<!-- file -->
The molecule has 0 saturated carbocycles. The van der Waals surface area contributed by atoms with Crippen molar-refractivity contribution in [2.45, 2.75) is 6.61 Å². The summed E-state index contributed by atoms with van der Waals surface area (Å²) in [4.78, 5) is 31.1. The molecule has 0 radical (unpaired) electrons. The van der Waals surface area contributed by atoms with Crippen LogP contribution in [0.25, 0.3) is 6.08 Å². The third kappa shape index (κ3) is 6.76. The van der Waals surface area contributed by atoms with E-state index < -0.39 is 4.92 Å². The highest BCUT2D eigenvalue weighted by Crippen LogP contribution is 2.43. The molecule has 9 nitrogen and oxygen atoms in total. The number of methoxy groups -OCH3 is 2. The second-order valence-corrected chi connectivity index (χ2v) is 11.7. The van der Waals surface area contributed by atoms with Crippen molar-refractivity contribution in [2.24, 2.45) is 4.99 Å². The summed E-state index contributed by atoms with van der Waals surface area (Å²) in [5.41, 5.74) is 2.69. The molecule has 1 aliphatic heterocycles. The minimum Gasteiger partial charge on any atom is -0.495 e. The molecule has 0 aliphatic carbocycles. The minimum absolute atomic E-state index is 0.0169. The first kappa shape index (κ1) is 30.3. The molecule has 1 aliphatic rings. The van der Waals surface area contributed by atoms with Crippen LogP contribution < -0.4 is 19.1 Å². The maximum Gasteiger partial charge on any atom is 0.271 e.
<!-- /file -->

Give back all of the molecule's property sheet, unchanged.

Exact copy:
The molecule has 0 saturated carbocycles. The van der Waals surface area contributed by atoms with Crippen molar-refractivity contribution in [2.45, 2.75) is 6.61 Å². The summed E-state index contributed by atoms with van der Waals surface area (Å²) in [4.78, 5) is 31.1. The molecule has 0 radical (unpaired) electrons. The van der Waals surface area contributed by atoms with Crippen LogP contribution in [0.25, 0.3) is 6.08 Å². The third kappa shape index (κ3) is 6.76. The van der Waals surface area contributed by atoms with E-state index < -0.39 is 4.92 Å². The highest BCUT2D eigenvalue weighted by Crippen LogP contribution is 2.43. The molecule has 9 nitrogen and oxygen atoms in total. The number of methoxy groups -OCH3 is 2. The second-order valence-corrected chi connectivity index (χ2v) is 11.7. The van der Waals surface area contributed by atoms with Crippen molar-refractivity contribution in [2.24, 2.45) is 4.99 Å². The summed E-state index contributed by atoms with van der Waals surface area (Å²) in [5.41, 5.74) is 2.69. The molecule has 1 aliphatic heterocycles. The minimum Gasteiger partial charge on any atom is -0.495 e. The molecule has 0 aliphatic carbocycles. The minimum absolute atomic E-state index is 0.0169. The first kappa shape index (κ1) is 30.3. The molecule has 1 aliphatic rings. The van der Waals surface area contributed by atoms with Crippen LogP contribution < -0.4 is 19.1 Å². The maximum Gasteiger partial charge on any atom is 0.271 e.